The Aerospace Industries Association (AIA), Satellite Industry Association (SIA) and Commercial Spaceflight Federation cosigned a letter to Secretary of Commerce Gina Raimondo in March, citing the “critical role” of the OSC to the U.S. space industry.
The trade groups urged Raimondo to retain the office’s staff until a new director takes over so that it can, among other duties, “Continue to rapidly stand up a civilian Space Situational Awareness team that will assume the responsibility of private and international satellite traffic warnings for the Department of Defense, per bipartisan support from the fiscal 2021 appropriations conferees.”
In fiscal 2021 appropriations legislation released in December 2020, Congress approved a request to merge the OSC with NOAA’s Office of Commercial Remote Sensing Regulatory Affairs, which licenses private remote-sensing satellites, and to provide the OSC with $10 million in funding—$5.9 million more than the two offices received in fiscal 2020 ($4.1 million). Lawmakers did not approve a proposal to move the OSC from NOAA into the Commerce Department’s Office of the Secretary.
Within the $10 million allocation, Congress directed the OSC to collaborate with industry and other federal agencies “to develop STM technical prototypes, initiate an open-architecture data repository, and perform STM demonstrations and experiments.”
The Commerce Department formally responded to the trade groups, “assuring us that they were focused on the office,” says Therese Jones, SIA senior director of policy. She was among representatives of the associations who met with Raimondo’s Chief of Staff Mike Harney. Among industry’s concerns, says Jones, is that the OSC under the Trump administration was ramped up with appointees and staffers detailed from other agencies, many of whom have now left the office.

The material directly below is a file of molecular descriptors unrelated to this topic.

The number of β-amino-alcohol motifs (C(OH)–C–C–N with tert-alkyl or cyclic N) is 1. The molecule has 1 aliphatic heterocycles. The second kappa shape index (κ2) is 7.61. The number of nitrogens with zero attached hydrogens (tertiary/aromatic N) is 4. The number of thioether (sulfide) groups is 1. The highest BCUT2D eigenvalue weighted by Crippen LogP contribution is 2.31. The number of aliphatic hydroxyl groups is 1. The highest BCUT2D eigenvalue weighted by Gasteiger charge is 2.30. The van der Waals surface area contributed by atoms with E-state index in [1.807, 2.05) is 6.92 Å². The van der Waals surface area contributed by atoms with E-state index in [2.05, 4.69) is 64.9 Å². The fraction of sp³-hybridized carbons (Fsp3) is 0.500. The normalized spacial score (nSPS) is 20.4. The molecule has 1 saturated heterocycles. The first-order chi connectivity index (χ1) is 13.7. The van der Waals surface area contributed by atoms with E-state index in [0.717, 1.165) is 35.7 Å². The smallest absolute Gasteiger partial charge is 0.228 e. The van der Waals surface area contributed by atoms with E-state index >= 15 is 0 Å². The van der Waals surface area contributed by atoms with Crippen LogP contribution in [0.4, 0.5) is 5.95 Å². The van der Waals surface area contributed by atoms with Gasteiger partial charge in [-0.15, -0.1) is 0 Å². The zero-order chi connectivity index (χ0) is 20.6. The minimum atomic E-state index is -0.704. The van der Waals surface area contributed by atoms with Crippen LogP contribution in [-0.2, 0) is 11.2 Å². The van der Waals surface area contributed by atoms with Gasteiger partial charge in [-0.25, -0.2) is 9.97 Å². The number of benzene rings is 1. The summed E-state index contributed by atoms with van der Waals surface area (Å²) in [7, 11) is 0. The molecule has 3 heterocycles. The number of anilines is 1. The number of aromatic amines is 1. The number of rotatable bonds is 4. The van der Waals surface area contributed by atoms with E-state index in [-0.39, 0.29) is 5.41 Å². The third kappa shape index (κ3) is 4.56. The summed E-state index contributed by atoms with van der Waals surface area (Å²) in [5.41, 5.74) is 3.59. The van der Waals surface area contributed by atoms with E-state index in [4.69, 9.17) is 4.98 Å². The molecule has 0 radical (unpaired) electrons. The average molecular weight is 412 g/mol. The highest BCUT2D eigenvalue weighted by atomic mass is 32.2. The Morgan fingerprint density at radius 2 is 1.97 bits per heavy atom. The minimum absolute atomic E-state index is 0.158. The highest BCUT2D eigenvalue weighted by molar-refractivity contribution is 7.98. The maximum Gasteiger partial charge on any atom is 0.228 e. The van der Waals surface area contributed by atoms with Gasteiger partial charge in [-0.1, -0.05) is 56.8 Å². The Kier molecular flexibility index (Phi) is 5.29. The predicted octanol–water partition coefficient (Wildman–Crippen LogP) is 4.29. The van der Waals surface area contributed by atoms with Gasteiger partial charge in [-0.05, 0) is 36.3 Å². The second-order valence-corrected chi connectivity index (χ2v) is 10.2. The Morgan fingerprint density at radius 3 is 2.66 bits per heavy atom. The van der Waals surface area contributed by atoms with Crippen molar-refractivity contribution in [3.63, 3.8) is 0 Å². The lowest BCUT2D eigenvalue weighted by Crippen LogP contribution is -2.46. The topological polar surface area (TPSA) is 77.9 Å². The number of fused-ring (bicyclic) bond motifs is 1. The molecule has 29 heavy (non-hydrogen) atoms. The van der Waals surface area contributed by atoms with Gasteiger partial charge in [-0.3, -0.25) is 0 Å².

“Our association position is that some sort of equivalent of an open-architecture data repository is needed as soon as possible, and that it is something that is desperately needed for industry coordination,” Jones says. “We don’t have an official position on where it should be. If it is in the Office of Space Commerce, we certainly hope that they staff up soon since this is such a big undertaking.”
Mike French, AIA vice president for space systems, says his association favors a sustained commitment to some civil agency for STM, and it does not want to see momentum lost in addressing what he describes as the pressing issue of orbital space debris.
“We’ve supported having a civil, federal department given the responsibility and the resources to conduct space situational awareness,” French says. “Looking forward, what we’d like to see is Commerce carry out those duties that the Congress provided to them. We’d like to see the space traffic management pilot program get up and running. We’d like to see how the additional $5.9 million is being utilized. Is that being utilized for industry partnerships as the [appropriations] bill described?”
The Commerce Department derives responsibility for the OADR from Space Policy Directive-3 (SPD-3), signed by President Donald Trump on June 18, 2018. The preamble to the memorandum describes a future space operating environment shaped by large constellations of satellites and emerging commercial ventures in satellite servicing, debris removal, in-space manufacturing and space tourism. In order to maintain U.S. leadership in this environment, it says, a new approach is needed to advance STM and space situational awareness (SSA).